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Booking.com, Google encashing on goodwill of MakeMyTrip: Delhi High Court

MakeMyTrip had sued for misuse of its trademarks in Google Ads.

The Delhi High Court on April 27 temporarily restrained Booking.com and Google from using the name MakeMyTrip and associated trademarks as keywords on Google Ads in India, noting that this use would amount to trademark infringement and be detrimental to MakeMyTrip’s “monetary interest and brand equity.”

“To allow competitors such as www.booking.com and even Google to encash upon the reputation of the Plaintiff’s mark for their own monetary advantage is not permissible in the opinion of the Court,” the order read.

The MakeMyTrip (MMT) vs. Booking.com case is one among the many cases where companies have argued that Google should not allow competitors to use registered trademarks as keywords for ads. The outcome of this case will be closely watched by companies as it will set precedent for future trademark cases.

This injunction has been granted until July 27, the next date of hearing, but MakeMyTrip is seeking a permanent injunction not just for the mark MakeMyTrip, but also for MMT and other trademarks owned by the company. The court is also expected to hear two other similar cases on the next date.

“It’s a welcome order, but only thing is that it is an interim injunction. Hope that it goes to Supreme Court and becomes final so that Google doesn’t allow this practise anymore,” Murugavel Janakiraman, founder-CEO of Matrimony.com, told MediaNama. Matrimony.com has also been fighting a similar copyright infringement case for over a decade before the Madras High Court.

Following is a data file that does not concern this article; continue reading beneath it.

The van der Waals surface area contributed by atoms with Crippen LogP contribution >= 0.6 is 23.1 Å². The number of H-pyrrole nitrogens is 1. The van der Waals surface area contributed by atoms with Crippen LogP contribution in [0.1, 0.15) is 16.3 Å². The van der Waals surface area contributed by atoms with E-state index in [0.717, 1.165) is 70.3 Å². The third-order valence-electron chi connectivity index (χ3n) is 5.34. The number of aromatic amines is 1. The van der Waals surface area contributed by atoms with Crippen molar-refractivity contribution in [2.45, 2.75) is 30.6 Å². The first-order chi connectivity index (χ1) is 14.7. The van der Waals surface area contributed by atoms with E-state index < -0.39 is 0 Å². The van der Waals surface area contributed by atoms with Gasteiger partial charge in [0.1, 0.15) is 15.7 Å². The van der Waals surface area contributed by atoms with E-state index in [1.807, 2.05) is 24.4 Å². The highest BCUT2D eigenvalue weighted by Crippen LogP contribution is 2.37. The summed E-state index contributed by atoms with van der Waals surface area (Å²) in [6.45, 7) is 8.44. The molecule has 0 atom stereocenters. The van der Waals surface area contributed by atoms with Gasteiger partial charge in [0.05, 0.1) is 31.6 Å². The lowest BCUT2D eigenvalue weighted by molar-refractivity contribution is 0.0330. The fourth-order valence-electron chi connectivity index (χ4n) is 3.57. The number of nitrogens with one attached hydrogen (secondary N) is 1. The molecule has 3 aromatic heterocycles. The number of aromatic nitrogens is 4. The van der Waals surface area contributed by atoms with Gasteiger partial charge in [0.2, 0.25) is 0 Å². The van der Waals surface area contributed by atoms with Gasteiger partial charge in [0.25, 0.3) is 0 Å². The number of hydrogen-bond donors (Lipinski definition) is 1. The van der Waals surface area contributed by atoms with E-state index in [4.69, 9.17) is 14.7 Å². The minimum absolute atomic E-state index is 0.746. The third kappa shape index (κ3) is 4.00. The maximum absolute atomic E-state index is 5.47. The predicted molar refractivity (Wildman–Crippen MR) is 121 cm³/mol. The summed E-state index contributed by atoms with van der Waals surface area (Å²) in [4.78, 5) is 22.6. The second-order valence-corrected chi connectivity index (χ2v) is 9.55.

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Why did MakeMyTrip file a lawsuit against Booking.com and Google?

  1. MakeMyTrip trademark is registered under various clauses for over 20 years: MakeMyTrip stated that it owns the trademark for its name in classes 9, 35, 39, and 43 and that it has been using the trademark for the last 22 years in various variants and logo forms. The company also pointed out that it owns the trademark for ‘MakeMy’, ‘MyTrip’, ‘MMT’ etc, and that it has registered trademarks in several other countries of the world including Australia, Bhutan, Canada, Indonesia, etc.
  2. Booking.com is misusing MMT’s trademarks for promoting its own services: MMT complained that Booking.com is using MakeMyTrip and other trademarks of the company as keywords on Google Ads for promoting its own services through advertisements on search results. The way Google Ads works is by allowing companies to bid for keywords that match the terms or phrases that internet users are most likely to search for. Ads matching the keywords are shown above the organic search results. MMT pointed out that when a user searches for MakeMyTrip on Google, quite often Booking.com is the first advertisement shown. MMT placed on record the screenshots of the search results as well as auction insight of its own account on Google Ads to show that Booking.com has made bids for the keyword “makemytrip” on the Google Ads Program in order to ensure that its website is shown as one of top three search results in the advertisement category when someone searches for MakeMyTrip.